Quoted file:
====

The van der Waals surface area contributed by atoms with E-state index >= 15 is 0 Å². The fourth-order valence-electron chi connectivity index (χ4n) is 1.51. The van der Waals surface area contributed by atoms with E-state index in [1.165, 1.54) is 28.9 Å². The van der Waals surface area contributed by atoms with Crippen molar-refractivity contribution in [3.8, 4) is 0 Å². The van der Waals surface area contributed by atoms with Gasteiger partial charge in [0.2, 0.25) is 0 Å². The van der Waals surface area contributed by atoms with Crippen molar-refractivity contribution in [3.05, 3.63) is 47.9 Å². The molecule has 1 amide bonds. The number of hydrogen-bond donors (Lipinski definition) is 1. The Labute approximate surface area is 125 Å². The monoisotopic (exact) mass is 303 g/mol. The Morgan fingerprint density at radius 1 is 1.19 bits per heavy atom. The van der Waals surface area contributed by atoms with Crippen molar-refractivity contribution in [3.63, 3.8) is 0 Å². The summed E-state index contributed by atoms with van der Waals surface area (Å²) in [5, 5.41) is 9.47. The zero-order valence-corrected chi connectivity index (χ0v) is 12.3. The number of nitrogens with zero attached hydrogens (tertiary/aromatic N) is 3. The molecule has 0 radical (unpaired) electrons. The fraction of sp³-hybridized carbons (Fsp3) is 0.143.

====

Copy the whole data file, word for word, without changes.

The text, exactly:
The van der Waals surface area contributed by atoms with E-state index >= 15 is 0 Å². The fourth-order valence-electron chi connectivity index (χ4n) is 1.51. The van der Waals surface area contributed by atoms with E-state index in [1.165, 1.54) is 28.9 Å². The van der Waals surface area contributed by atoms with Crippen molar-refractivity contribution in [3.8, 4) is 0 Å². The van der Waals surface area contributed by atoms with Gasteiger partial charge in [0.2, 0.25) is 0 Å². The van der Waals surface area contributed by atoms with Crippen molar-refractivity contribution in [3.05, 3.63) is 47.9 Å². The molecule has 1 amide bonds. The number of hydrogen-bond donors (Lipinski definition) is 1. The Labute approximate surface area is 125 Å². The monoisotopic (exact) mass is 303 g/mol. The Morgan fingerprint density at radius 1 is 1.19 bits per heavy atom. The van der Waals surface area contributed by atoms with Crippen molar-refractivity contribution in [3.63, 3.8) is 0 Å². The summed E-state index contributed by atoms with van der Waals surface area (Å²) in [5, 5.41) is 9.47. The zero-order valence-corrected chi connectivity index (χ0v) is 12.3. The number of nitrogens with zero attached hydrogens (tertiary/aromatic N) is 3. The molecule has 0 radical (unpaired) electrons. The fraction of sp³-hybridized carbons (Fsp3) is 0.143.